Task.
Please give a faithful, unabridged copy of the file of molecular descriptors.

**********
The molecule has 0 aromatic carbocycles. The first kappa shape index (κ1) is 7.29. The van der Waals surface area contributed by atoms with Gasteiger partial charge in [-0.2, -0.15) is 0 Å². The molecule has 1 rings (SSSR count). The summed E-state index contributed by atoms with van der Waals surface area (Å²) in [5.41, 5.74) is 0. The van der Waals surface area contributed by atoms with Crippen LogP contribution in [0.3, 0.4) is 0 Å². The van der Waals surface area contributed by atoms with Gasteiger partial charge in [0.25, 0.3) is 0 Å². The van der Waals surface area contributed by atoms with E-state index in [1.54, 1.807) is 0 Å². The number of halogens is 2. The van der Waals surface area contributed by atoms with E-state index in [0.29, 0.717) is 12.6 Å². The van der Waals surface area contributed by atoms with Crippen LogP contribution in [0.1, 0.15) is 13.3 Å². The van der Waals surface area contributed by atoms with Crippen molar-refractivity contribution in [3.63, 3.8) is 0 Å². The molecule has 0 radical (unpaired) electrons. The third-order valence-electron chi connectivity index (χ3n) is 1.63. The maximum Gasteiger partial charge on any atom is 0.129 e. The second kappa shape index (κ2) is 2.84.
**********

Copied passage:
The molecule has 0 aromatic carbocycles. The first kappa shape index (κ1) is 7.29. The van der Waals surface area contributed by atoms with Gasteiger partial charge in [-0.2, -0.15) is 0 Å². The molecule has 1 rings (SSSR count). The summed E-state index contributed by atoms with van der Waals surface area (Å²) in [5.41, 5.74) is 0. The van der Waals surface area contributed by atoms with Crippen LogP contribution in [0.3, 0.4) is 0 Å². The van der Waals surface area contributed by atoms with Gasteiger partial charge in [0.25, 0.3) is 0 Å². The van der Waals surface area contributed by atoms with E-state index in [1.54, 1.807) is 0 Å². The number of halogens is 2. The van der Waals surface area contributed by atoms with E-state index in [0.29, 0.717) is 12.6 Å². The van der Waals surface area contributed by atoms with Crippen LogP contribution in [0.1, 0.15) is 13.3 Å². The van der Waals surface area contributed by atoms with Crippen molar-refractivity contribution in [3.63, 3.8) is 0 Å². The molecule has 0 radical (unpaired) electrons. The third-order valence-electron chi connectivity index (χ3n) is 1.63. The maximum Gasteiger partial charge on any atom is 0.129 e. The second kappa shape index (κ2) is 2.84.